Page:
COLUMBUS - Mail carriers have heard it time and time again from dog owners.

"Oh, he won't bite," an owner utters only for Fido to try to nip at the carrier.

Battling overly protective and unrestrained dogs can be a daily challenge to mail carriers. And this week, the United States Postal Service is hoping to educate pet owners and the public about the nuisance and danger of unrestrained animals during National Dog Bite Prevention Week, May 16-22.

"A little education and help from the customers to keep their dogs restrained goes a long way in keeping the carriers safe," said Columbus Post Office Supervisor Eric Korus.

Along with children and the elderly, postal service workers are among the most common people to be victims of dog bites, according to the American Veterinary Medical Association.

Aside from the bodily harm a bite can do, there is also a financial toll. The direct costs from dog bites including medical expenses, worker's compensation, legal costs and carrier replacement exceeds $25 million for the Postal Service each year.

To help prevent dog bites, the Postal Service asks customers to keep animals restrained and keep mailboxes in a safe area away from dogs.

Pet owners should also be aware of a new district policy that was implemented last year. If a carrier is challenged or bitten by an aggressive dog, mail delivery can be stopped immediately at that address. Mail will start to be delivered again when the mailbox is relocated to an area deemed safe for the carrier.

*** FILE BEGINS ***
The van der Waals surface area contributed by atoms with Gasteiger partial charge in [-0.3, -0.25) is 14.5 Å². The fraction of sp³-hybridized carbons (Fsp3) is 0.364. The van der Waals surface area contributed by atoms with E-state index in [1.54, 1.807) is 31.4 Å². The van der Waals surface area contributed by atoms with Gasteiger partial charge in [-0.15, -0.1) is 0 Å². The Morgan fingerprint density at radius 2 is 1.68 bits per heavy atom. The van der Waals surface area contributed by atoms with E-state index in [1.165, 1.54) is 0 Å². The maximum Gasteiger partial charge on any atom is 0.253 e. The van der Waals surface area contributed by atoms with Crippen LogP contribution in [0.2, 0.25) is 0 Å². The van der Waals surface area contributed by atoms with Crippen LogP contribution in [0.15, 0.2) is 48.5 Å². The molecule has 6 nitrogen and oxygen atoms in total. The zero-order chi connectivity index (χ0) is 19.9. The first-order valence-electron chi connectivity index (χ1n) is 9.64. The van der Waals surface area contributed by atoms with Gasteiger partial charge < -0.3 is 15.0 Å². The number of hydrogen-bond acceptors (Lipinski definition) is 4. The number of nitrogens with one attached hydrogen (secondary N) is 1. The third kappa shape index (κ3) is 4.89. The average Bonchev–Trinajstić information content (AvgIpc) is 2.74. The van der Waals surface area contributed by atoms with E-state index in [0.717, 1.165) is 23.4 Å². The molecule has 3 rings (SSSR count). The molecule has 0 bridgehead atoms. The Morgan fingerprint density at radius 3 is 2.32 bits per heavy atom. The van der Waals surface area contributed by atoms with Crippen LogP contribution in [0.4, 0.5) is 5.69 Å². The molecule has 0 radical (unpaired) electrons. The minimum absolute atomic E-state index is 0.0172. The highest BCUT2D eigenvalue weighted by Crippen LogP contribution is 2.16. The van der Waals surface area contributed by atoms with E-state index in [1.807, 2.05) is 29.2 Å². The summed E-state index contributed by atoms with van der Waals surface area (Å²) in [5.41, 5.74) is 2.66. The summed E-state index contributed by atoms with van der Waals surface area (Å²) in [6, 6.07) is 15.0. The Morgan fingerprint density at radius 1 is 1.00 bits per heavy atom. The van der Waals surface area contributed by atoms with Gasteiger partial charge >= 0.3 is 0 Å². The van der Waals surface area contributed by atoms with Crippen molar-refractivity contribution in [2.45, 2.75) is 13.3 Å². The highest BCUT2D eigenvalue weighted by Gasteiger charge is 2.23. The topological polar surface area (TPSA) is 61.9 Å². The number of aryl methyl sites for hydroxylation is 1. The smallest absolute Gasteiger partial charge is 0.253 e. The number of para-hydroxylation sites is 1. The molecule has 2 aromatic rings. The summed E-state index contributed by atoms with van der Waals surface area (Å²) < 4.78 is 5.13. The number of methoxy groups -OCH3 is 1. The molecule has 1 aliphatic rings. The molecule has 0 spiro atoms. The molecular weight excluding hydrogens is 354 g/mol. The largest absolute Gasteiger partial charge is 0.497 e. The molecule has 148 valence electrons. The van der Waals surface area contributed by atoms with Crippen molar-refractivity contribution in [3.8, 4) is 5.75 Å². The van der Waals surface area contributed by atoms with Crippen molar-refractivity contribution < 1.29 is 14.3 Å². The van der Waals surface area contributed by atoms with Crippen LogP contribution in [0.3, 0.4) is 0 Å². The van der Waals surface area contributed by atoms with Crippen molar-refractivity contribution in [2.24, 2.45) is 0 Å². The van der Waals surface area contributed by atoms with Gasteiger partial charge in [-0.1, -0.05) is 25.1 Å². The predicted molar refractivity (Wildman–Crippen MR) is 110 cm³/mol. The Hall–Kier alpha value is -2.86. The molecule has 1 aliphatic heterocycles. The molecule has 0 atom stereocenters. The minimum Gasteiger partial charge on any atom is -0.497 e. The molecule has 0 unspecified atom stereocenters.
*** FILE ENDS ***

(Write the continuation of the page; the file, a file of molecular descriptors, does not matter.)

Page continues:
It is estimated that 4.7 million people are bitten by dogs every year in the U.S. As part of the post office's efforts to educate the public about safety from dogs, they suggest the following tips to help "stamp out" dog bites:

n When accepting mail at your door, place your dog in a separate room and close the door.

n Don't let your child attempt to take mail from a letter carrier in the presence of a pet because a dog's natural instinct is to protect the family.

n If a dog threatens you, don't scream. Avoid eye contact, remain motionless until the dog leaves, then back away slowly until the dog is out of sight.

n If you believe a dog is about to attack you, try to place something between yourself and the dog, such as a purse, a backpack or a bicycle.